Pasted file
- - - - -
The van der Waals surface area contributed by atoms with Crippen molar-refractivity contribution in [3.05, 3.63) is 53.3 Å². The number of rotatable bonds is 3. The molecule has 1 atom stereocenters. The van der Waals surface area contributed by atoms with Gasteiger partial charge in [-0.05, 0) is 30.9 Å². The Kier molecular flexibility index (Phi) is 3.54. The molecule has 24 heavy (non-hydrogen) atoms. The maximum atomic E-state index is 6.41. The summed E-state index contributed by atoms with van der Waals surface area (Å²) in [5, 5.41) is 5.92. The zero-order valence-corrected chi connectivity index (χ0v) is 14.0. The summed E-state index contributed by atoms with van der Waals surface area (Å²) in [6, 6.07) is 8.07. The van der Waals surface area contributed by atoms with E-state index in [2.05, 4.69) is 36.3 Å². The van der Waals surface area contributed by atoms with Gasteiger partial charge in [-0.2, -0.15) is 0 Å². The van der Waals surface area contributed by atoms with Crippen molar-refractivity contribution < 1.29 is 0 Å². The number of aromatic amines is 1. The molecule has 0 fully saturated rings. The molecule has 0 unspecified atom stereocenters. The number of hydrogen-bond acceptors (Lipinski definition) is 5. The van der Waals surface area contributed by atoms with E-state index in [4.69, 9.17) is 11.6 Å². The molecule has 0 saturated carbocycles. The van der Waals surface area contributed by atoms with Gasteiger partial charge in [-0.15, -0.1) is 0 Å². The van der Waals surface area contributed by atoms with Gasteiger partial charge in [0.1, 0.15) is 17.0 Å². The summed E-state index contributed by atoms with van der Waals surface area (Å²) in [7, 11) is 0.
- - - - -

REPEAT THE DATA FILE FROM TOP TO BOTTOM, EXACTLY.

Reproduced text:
The van der Waals surface area contributed by atoms with Crippen molar-refractivity contribution in [3.05, 3.63) is 53.3 Å². The number of rotatable bonds is 3. The molecule has 1 atom stereocenters. The van der Waals surface area contributed by atoms with Gasteiger partial charge in [-0.05, 0) is 30.9 Å². The Kier molecular flexibility index (Phi) is 3.54. The molecule has 24 heavy (non-hydrogen) atoms. The maximum atomic E-state index is 6.41. The summed E-state index contributed by atoms with van der Waals surface area (Å²) in [5, 5.41) is 5.92. The zero-order valence-corrected chi connectivity index (χ0v) is 14.0. The summed E-state index contributed by atoms with van der Waals surface area (Å²) in [6, 6.07) is 8.07. The van der Waals surface area contributed by atoms with E-state index in [2.05, 4.69) is 36.3 Å². The van der Waals surface area contributed by atoms with Gasteiger partial charge in [-0.2, -0.15) is 0 Å². The van der Waals surface area contributed by atoms with Crippen molar-refractivity contribution < 1.29 is 0 Å². The number of aromatic amines is 1. The molecule has 0 fully saturated rings. The molecule has 0 unspecified atom stereocenters. The number of hydrogen-bond acceptors (Lipinski definition) is 5. The van der Waals surface area contributed by atoms with E-state index in [4.69, 9.17) is 11.6 Å². The molecule has 0 saturated carbocycles. The van der Waals surface area contributed by atoms with Gasteiger partial charge in [-0.15, -0.1) is 0 Å². The van der Waals surface area contributed by atoms with Gasteiger partial charge in [0.1, 0.15) is 17.0 Å². The summed E-state index contributed by atoms with van der Waals surface area (Å²) in [7, 11) is 0.